Welcome to Holy Listening a BENEDICTINE APPROACH TO SPIRITUAL ACCOMPANIMENT
Two-week summer programme : SUMMER 2018 Contact information : Dom David Foster : email@example.com
Scholarships are available : please see the Application Form
The monastic tradition understands faith as a journey we make in companionship with others. Accompaniment is an important way in which we help each other find our way forwards in faith, hope and love. It can include spiritual direction and counselling, it can take place formally in one-to-one dialogue, in informal but regular meetings, on an individual basis or in groups, in the context of retreats and conferences. It is about sharing insights, listening to questions, seeking wisdom for the journey.
This programme is intended for people who are interested in spiritual direction, counselling and similar roles, in a faith context. It provides practical instruction and guidance not only for monastics, but for anyone who wants to learn them. It is open to men and women of all Christian traditions and to anyone who wants to learn to journey sympathetically with others on that path of faith.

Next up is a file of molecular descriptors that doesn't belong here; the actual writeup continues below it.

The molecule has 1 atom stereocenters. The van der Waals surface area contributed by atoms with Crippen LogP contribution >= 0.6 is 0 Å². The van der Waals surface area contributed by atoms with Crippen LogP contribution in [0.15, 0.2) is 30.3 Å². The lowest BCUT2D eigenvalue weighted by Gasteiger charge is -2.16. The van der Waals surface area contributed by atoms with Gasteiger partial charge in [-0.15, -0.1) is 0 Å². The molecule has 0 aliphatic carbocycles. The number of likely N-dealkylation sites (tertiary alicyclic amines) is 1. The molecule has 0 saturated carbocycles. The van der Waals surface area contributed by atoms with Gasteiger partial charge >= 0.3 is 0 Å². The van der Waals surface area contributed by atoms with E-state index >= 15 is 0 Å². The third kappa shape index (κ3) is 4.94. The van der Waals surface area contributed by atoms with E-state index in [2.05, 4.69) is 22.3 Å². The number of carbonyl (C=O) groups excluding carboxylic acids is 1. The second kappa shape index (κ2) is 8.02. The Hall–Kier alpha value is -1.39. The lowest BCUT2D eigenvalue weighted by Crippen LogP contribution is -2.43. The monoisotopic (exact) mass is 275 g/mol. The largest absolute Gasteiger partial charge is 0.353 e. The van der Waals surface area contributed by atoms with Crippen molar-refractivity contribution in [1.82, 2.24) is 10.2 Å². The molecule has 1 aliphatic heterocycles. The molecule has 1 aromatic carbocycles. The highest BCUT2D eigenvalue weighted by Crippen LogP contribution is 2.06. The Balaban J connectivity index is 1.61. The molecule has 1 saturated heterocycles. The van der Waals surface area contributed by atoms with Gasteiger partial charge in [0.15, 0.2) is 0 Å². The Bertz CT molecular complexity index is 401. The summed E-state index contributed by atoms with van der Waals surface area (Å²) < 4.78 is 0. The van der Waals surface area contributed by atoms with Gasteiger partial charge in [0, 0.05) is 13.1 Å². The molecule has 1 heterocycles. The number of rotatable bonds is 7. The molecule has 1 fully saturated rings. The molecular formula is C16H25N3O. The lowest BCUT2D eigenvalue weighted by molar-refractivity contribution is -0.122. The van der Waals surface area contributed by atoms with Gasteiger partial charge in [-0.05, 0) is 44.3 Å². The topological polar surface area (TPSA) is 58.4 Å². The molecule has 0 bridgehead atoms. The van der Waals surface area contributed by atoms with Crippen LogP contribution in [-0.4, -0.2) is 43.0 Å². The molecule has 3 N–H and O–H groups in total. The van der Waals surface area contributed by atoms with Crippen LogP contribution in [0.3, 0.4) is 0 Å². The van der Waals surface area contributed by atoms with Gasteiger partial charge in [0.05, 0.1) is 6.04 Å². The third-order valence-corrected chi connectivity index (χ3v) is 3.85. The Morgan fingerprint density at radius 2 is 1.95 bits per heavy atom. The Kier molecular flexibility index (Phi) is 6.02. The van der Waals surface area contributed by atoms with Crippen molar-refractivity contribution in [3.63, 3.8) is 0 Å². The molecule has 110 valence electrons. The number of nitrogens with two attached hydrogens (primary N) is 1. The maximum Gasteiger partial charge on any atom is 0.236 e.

What is specifically Benedictine about it? The Rule itself speaks of a journey towards the Kingdom that we make together under the direction of Jesus, who shows us the path, and gives us the Gospel as our guide. In St Benedict’s mind, monastic men and women are born into their vocation by an experience of spiritual parenting by the Abbot or Abbess, an experience that becomes characteristic of the order of the community where the elders are all seen as ‘fathers’ and ‘mothers’ who are able to generate the fellowship of the community in the love of Jesus Christ.
From this experience flow four elements that characterise a Benedictine understanding of spiritual accompaniment: the search for God in response to a divine initiative (search for God); mediated in human relationships of everyday life (community); attentive to the word of God speaking in the Bible (lectio divina) and persevering in prayer (prayer and liturgy). It acknowledges the presence of God in everything, in everyday routines, work and encounters, especially with the weak and with strangers. It is a strong element in the service monastic communities offer the wider world.